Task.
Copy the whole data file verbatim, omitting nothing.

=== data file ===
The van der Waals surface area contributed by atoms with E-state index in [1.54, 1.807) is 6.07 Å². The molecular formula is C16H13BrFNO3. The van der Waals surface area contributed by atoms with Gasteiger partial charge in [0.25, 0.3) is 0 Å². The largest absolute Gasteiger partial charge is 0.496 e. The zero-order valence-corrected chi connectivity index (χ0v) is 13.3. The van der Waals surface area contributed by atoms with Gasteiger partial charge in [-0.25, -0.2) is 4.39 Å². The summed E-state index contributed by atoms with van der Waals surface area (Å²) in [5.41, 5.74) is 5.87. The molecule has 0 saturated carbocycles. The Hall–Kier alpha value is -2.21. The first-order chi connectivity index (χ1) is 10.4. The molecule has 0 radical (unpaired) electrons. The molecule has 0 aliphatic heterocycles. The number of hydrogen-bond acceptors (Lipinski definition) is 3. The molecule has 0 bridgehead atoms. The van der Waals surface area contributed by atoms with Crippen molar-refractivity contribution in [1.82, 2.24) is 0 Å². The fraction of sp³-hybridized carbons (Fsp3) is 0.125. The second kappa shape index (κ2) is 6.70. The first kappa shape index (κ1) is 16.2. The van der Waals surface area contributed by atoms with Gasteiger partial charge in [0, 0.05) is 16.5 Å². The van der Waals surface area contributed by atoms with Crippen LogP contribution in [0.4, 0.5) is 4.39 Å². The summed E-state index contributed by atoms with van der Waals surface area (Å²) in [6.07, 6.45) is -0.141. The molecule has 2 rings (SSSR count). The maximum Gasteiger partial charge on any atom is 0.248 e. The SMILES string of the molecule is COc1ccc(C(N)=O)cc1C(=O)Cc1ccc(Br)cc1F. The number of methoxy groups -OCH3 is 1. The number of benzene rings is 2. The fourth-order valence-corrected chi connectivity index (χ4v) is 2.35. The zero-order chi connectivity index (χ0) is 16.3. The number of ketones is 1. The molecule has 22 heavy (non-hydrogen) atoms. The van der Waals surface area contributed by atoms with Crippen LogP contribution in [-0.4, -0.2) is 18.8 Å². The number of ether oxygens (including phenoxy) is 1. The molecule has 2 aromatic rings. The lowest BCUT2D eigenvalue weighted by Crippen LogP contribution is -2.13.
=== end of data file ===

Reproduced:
The van der Waals surface area contributed by atoms with E-state index in [1.54, 1.807) is 6.07 Å². The molecular formula is C16H13BrFNO3. The van der Waals surface area contributed by atoms with Gasteiger partial charge in [0.25, 0.3) is 0 Å². The largest absolute Gasteiger partial charge is 0.496 e. The zero-order valence-corrected chi connectivity index (χ0v) is 13.3. The van der Waals surface area contributed by atoms with Gasteiger partial charge in [-0.25, -0.2) is 4.39 Å². The summed E-state index contributed by atoms with van der Waals surface area (Å²) in [5.41, 5.74) is 5.87. The molecule has 0 saturated carbocycles. The Hall–Kier alpha value is -2.21. The first-order chi connectivity index (χ1) is 10.4. The molecule has 0 radical (unpaired) electrons. The molecule has 0 aliphatic heterocycles. The number of hydrogen-bond acceptors (Lipinski definition) is 3. The molecule has 0 bridgehead atoms. The van der Waals surface area contributed by atoms with Crippen molar-refractivity contribution in [1.82, 2.24) is 0 Å². The fraction of sp³-hybridized carbons (Fsp3) is 0.125. The second kappa shape index (κ2) is 6.70. The first kappa shape index (κ1) is 16.2. The van der Waals surface area contributed by atoms with Gasteiger partial charge in [0, 0.05) is 16.5 Å². The van der Waals surface area contributed by atoms with Crippen LogP contribution in [0.4, 0.5) is 4.39 Å². The summed E-state index contributed by atoms with van der Waals surface area (Å²) in [6.07, 6.45) is -0.141. The molecule has 2 rings (SSSR count). The maximum Gasteiger partial charge on any atom is 0.248 e. The SMILES string of the molecule is COc1ccc(C(N)=O)cc1C(=O)Cc1ccc(Br)cc1F. The number of methoxy groups -OCH3 is 1. The number of benzene rings is 2. The fourth-order valence-corrected chi connectivity index (χ4v) is 2.35. The zero-order chi connectivity index (χ0) is 16.3. The number of ketones is 1. The molecule has 22 heavy (non-hydrogen) atoms. The van der Waals surface area contributed by atoms with Crippen LogP contribution in [-0.4, -0.2) is 18.8 Å². The number of ether oxygens (including phenoxy) is 1. The molecule has 2 aromatic rings. The lowest BCUT2D eigenvalue weighted by Crippen LogP contribution is -2.13.